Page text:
New guide for finding genes linked with behavior

ScienceDaily | 2/12/2018 | Staff
shardonay (Posted by) Level 3
"There's a really steep learning curve when you get into genomics, and if you're starting from a place of very little knowledge, it's incredibly intimidating," said Sarah Bengston, a Rice University behavioral ecologist and lead author of a new review article about genomic tools for behavioral scientists.

"I am the person who needed this paper," said Bengston, a Huxley Faculty Fellow in Ecology and Evolutionary Biology in Rice's Department of BioSciences. "I needed a novice-level introduction to how genomic tools could help me answer research questions. For example, was my experimental setup an appropriate system to use for genomic sequencing or any kind of molecular techniques? I couldn't find that kind of reference, so I worked with a group of really smart people to write one."

Article - Online - Week - Nature - Ecology

The article, which appears online this week in Nature Ecology and Evolution, is designed to guide behavioral scientists from any discipline with specific recommendations about whether genomics tools are appropriate for their research, and if so, which tools are likely to best work in their labs.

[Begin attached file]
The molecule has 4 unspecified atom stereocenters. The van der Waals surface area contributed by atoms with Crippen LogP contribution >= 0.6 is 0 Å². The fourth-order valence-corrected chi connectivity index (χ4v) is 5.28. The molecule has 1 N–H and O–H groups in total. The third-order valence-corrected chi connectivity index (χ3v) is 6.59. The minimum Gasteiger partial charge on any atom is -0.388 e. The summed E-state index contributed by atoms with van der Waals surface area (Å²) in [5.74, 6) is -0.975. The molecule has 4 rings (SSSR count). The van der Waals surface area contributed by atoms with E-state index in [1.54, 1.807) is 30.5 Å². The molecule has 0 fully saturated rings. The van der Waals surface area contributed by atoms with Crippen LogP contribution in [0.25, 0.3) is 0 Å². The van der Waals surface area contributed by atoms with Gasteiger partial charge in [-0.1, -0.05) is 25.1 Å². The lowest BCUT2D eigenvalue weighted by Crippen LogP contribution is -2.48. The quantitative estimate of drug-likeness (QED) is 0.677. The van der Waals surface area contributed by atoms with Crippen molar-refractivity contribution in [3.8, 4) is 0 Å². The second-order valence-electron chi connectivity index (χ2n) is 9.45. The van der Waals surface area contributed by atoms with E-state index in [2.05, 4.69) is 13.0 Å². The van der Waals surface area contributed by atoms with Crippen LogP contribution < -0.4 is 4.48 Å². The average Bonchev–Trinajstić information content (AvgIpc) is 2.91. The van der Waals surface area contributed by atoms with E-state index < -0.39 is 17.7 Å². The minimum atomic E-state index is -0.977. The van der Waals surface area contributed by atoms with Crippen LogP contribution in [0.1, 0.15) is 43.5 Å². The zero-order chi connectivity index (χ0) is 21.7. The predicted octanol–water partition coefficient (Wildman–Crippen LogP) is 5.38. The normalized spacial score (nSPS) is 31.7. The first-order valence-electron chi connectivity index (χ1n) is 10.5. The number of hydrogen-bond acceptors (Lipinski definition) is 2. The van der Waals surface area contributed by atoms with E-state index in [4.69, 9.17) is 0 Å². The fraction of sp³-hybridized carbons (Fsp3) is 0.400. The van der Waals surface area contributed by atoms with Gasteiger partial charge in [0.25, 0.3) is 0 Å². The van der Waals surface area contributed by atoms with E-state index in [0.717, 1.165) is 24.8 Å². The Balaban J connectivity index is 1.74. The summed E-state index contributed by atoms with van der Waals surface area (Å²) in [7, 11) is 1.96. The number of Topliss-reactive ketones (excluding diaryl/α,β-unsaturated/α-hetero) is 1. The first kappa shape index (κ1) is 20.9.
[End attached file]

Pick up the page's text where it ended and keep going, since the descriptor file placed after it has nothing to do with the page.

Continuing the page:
Bengston said she began struggling with how to incorporate genomic studies into her own research program shortly after finishing graduate school in 2015. She had won a National Science Foundation (NSF) postdoctoral fellowship at the University of Rochester and was trying to establish her own research program.

Behavior - Connects - Fields - Biologist - Ecologist

"Behavior connects so many fields," she said. "If you are an evolutionary biologist, an ecologist, a neurobiologist or a psychologist, then behavioral variations are inherently interesting to you. For example, why are some individuals more aggressive than others? Why do we often see higher levels of aggression in individuals who are also more exploratory? We've studied these kinds of questions for years, and we know that many of these are heritable traits, but we tend to stop there."

Bengston heard about an NSF workshop on genomics...
(Excerpt) Read more at: ScienceDaily
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